Between December 2014 and January 2015, a new mobile guide was piloted in the Kamppi shopping centre. With the help of a smartphone application and heart-shaped signs on the floor, people were able to find stores and services fast and easy.
The mobile guide is based on Bitsign technology and utilises augmented reality. The service is designed to find fast services in the shopping center: the user downloads the application, chooses a store/location from the menu and scans the first heart-shaped sign at sight. After that, arrows on the screen show which way to go. There were 250 marker signs placed around the shopping center.
“Technically the app worked well. The pilot give ideas of the number of stickers and the quality needed for high traffic areas like Kamppi,” says Kamppi shopping center manager Heli Vainio.
During the pilot, Forum Virium Helsinki was on location and helped people to download and use the application. A user experience survey was also conducted with an online questionnaire, reaching 50 replies.
Intuitive and fun
In general, the application received very positive feedback. A majority of people who had time to test the app, also found it useful. They felt that the service was easy to use, fun, and even positively surprising.
It was clear for users that this kind of application would be handy in an unfamiliar place and especially if there was a specific need at hand. The application would naturally work in other shopping centres, but also hospitals, libraries and other big public spaces. Or it could help those who were lost.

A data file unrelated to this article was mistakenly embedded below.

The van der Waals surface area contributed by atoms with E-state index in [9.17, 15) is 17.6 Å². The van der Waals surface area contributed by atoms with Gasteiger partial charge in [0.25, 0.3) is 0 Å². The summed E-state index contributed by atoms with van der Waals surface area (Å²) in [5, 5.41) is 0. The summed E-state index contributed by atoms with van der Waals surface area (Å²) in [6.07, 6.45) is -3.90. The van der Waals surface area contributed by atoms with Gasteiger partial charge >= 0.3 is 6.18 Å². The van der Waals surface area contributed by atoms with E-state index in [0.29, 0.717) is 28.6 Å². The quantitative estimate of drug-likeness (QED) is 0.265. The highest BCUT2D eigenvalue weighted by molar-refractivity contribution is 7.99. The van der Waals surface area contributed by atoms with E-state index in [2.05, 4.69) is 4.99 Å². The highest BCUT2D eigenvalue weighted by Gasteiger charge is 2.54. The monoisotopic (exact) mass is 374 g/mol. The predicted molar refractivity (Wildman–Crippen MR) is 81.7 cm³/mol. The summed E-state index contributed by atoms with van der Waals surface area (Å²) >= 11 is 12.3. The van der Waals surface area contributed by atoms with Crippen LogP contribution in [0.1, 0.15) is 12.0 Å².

“The application worked well once customers had it downloaded on their phones, but the idea of offering it to busy commuters as a tool for wayfinding didn’t work out. When in a hurry, people don’t have extra time to use for downloading,” Heli Vainio continues.
When time is the essence, people would probably benefit more for a generic city application offering commercial and non-commercial applications alike. A service, that would already be in your mobile phone without major extra effort, and work as a Bitsign-styled wayfinding service, among others.
“Bitsign is aimed to become an open data and open API solution for wayfinding. It can complement other location techniques or work standalone. Core thing is that it should make providing and experiencing wayfinding simpler and bridge wayfinding to other onsite digital experiences such as augmented reality based exploration of site,” says Kai Kuikkaniemi from HIIT.
Bitsign was created by EIT Digital. The Kamppi pilot is part of EIT Digital’s international Street Smart project run by HIIT, Aalto University, Nokia, Robust North, Vincint and Forum Virium Helsinki. Forum Virium Helsinki participated in planning and production of the pilot and concept and marketing.
The original article was published in the Forum Virium Helsinki’s website.